The Redding Panel conducted hearings in late February and early March of 2012. In a document dated September 26, 2012, two of the three arbitrators ruled in favor of Strausser (Majority Decision). In addition to awarding Strausser monetary damages, the Majority Decision stated, inter alia, that it included " [a]n order [ sic ] for a subsequent hearing to determine the amount of [Strausser's] counsel fee award[.]" Id., Exhibit T, at ¶ 6. The Majority Decision also noted, " In the event that the panel determines that it needs [Appellants'] profit/lot to determine damages, the parties have agreed to present that evidence at a later phase of this proceeding...." Id. at n.1.

The Majority Decision was accompanied by an opinion in support thereof (Majority Opinion). Regarding Strausser's claim for counsel fees, the Majority Opinion stated that Strausser prevailed with respect to its petition to compel and the litigation in front of the Redding Panel. Id., Exhibit U, at 31-32. The Majority Opinion, therefore, concluded that, pursuant to the parties' agreement, Strausser is entitled to reimbursement of its counsel fees. The Majority Opinion asserted, " We will hold a subsequent hearing to determine the amount of the counsel fee award." Id. at 32.

The lone dissenting arbitrator, Joel M. Sheer, did not sign the Majority Decision. Instead, he authored a dissenting opinion dated October 10, 2012 (Dissenting Opinion).

On October 26, 2012, Appellants filed a " Motion to Stay and Setting of Date for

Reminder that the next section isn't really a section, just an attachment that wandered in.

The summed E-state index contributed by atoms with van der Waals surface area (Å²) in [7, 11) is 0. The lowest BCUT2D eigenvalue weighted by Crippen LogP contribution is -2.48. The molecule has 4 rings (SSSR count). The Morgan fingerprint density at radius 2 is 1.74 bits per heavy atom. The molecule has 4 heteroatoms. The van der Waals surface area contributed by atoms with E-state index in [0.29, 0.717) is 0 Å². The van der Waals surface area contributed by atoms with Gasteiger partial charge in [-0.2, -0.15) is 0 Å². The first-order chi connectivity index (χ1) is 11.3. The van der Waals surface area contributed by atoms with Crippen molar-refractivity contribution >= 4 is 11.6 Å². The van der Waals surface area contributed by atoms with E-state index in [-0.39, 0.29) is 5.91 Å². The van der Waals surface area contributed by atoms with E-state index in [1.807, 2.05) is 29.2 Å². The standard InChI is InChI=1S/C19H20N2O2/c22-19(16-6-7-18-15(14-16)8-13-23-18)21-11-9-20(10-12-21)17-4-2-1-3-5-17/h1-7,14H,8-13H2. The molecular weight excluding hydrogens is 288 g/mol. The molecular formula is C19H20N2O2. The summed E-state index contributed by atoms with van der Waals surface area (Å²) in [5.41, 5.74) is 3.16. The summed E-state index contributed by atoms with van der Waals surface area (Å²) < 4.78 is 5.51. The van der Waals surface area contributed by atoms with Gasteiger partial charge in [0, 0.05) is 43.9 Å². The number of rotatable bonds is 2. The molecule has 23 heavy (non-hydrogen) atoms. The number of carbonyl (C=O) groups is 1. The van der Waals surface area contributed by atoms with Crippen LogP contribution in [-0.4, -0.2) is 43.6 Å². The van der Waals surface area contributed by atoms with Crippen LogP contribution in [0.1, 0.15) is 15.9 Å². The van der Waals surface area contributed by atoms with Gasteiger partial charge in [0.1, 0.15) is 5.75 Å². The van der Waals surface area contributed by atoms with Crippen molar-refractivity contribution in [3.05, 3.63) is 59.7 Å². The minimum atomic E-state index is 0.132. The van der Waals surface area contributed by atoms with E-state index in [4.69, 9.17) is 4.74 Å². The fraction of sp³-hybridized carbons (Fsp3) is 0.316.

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Filing of Petition to Vacate Arbitration Award." In this motion, Appellants acknowledged that they had thirty days from the date the arbitrators' award became final in order to file a petition to vacate the award and, thus, challenge the award. Appellants averred that they received copies of the Majority Decision, the Majority Opinion, and the Dissenting Opinion on October 24, 2012. Appellants argued that the earliest deadline to file a petition to vacate was November 9, 2012, which was thirty days from the date Mr. Sheer signed the Dissenting Opinion.

On November 5, 2012, Strausser filed a petition to confirm the arbitration award. The following day, the trial court denied Appellants' " Motion to Stay and Setting of Date for Filing of Petition to Vacate Arbitration Award." On November 9, 2012, Appellants filed a " Petition to Vacate Majority [Decision] and Opinion, and to Preclude Entry of Judgment Pending Resolution of Petition." On November 15, 2012, Appellants sought reconsideration of the November 6, 2012 order denying their " Motion to Stay and Setting of Date for Filing of Petition to Vacate Arbitration Award."